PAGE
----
'I have always had a problem with people who talk about Africa as though it is a country'

Karen Jennings speaks to us about why she’s uneasy with the term ‘literary canon’, and what she wanted to examine in her Booker Prize-longlisted An Island

How does it feel to have An Island longlisted for the Booker?

I am not quite sure how to answer that because the truth is that after the initial surprise, well, then life just carries on as before, but now with a lot more emails to respond to! However, I am absolutely delighted for my publishers (Holland House in the UK and Karavan Press in South Africa). Both are small publishers – in fact, I’ve seen them referred to as micropublishers a few times – and it is so often the small publishers that are the ones who are willing to take the risk and to publish something that they really believe in. It is wonderful to see them getting recognition.

Which authors have influenced or inspired your own writing?

This is always an impossible question to answer. I have been influenced by a variety of authors and genres over the years, but I suppose my most enduring interest has been in social realism and in poetry.

What is your favourite Booker-winning or Booker-shortlisted novel?

I don’t necessarily have a favourite, but I will say that about 3 or 4 years ago I came upon a slim book in a second-hand bookshop. I read it, loved it, and have read it several times since then. That book is A Month in the Country by J.L. Carr. I thought I had come upon a secret gem. Only recently did I discover that it is a much-admired novel and that it was shortlisted for the Booker, in 1980 I believe.

What are you working on next?

I have a manuscript that I finished in 2019 and an unfinished manuscript in a drawer or box somewhere (I write by hand). The 2019 manuscript is with my agent (I just recently signed with Lucy Luck of C&W). The unfinished manuscript will have to wait. I need to do a bit more research and think a bit more before I feel confident that I can adequately engage with the subject matter. Other than that, I have begun a PhD in history this year, so writing my thesis must be the priority.

Your story takes place on a small island over four days but manages to encompass an entire lifespan and to suggest the politics of a number of possible nations. How did you formulate, and achieve, that ambitious combination? 

I wanted to try to understand and engage with a number of very complex issues and was wary of doing so in a heavy-handed fashion. I decided that the best approach for me would be to simplify the story as far as possible, much as one might see done in a poem. By choosing a small location, and limiting the number of characters, even limiting the possibility of conversation, I felt that I could best serve the topic. It was not easy. In fact, I remember very little about writing this book other than walking the dogs every morning and muttering to myself, almost as a chant: ‘This book is going to kill me, this book is going to kill me.’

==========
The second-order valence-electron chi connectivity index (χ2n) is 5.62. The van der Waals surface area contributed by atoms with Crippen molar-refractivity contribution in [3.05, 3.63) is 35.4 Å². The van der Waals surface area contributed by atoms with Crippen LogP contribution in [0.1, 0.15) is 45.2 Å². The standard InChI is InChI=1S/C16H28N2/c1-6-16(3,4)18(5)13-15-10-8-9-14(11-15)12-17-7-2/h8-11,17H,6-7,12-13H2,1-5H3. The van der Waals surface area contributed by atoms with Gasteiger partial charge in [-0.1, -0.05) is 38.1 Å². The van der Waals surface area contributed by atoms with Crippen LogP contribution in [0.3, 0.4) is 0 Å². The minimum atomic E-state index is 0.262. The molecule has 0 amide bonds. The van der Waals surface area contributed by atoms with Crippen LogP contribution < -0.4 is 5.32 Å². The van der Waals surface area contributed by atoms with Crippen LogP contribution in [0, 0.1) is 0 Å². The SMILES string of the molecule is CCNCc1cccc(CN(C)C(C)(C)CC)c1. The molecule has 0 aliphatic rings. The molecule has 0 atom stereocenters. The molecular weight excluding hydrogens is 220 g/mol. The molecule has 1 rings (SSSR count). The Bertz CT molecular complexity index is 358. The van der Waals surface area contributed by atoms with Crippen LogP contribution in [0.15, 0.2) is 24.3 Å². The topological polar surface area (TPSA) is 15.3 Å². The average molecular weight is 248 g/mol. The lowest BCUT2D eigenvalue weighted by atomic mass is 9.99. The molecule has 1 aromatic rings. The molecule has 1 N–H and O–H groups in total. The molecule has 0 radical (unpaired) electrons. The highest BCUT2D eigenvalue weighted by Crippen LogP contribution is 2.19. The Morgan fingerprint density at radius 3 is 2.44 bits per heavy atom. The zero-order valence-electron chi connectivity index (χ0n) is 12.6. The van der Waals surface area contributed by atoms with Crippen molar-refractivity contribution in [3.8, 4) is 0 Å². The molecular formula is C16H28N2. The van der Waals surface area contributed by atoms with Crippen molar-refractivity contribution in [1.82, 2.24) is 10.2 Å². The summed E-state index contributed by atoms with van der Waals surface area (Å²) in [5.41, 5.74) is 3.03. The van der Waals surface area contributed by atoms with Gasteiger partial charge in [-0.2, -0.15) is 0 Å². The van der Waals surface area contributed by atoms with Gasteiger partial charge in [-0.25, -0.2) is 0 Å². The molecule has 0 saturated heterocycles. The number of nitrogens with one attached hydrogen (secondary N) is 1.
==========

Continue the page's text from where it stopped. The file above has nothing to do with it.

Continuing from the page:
Samuel has been on the run from colonisers, spent time on the streets and decades in prison. Now he lives alone on an island. What did you want to examine through each of those difficult circumstances, or through the concatenation of them?

I wanted, in part, to try to understand what impact socio-political events and the legacy of those events might have on an individual. Samuel is not a good man, nor is he a bad man. He is simply ordinary. How has the past imposed itself on him? How does it make him feel about who he is and what his place in the world is?  

The stranger who washes up is tied to an oil drum. Is Samuel repeating the colonisers’ actions in relation to this migrant?

In Samuel’s behaviour we see, on the small scale, how xenophobia might be kindled. The way in which the threat of the outsider makes him think and behave in order to protect what he considers to be his own. This is, sadly, a universal topic.

Neither the island nor the country is ever named. Did you have somewhere in mind?

I have always had a problem with people who talk about Africa as though it is a country. I bristle when people say things like, ‘I went on holiday to Africa’, as they are clearly unaware or unwilling to acknowledge that Africa is a vast continent with many different countries and cultures. When people speak of Africa in this way, my mind always immediately goes to the Scramble for Africa. There’s a famous cartoon in which Africa is depicted as a cake, being sliced up and doled out to various European leaders. Though it might seem counterintuitive, this was part of what motivated me to “reduce” Africa in my novel. I wanted to go back to that cake, to those leaders, and to explore what the long-lasting effects of the Scramble for Africa might be. Since the Scramble affected all of Africa, this story might well represent similar experiences in a number of countries. I wanted to examine what the consequences of the Scramble might end up being for an ordinary African man today.

There is something almost mythical about this setup. Are there particular works of literature you feel it’s descended from?

As an undergraduate and also as a postgraduate, I was very taken with Ovid’s Metamorphoses. I was rather obsessed with it, in fact. I can imagine that text having had an enormous impact on me, though not necessarily consciously.

Is there, in your view, such a thing as a Commonwealth literary canon or culture, and if so, what would it comprise?

I become uneasy when I hear the words ‘literary canon’. Who decides what is important and meaningful? There can be nothing so finite without excluding the various experiences and interests of millions. Why promote such alienation?

Karen Jennings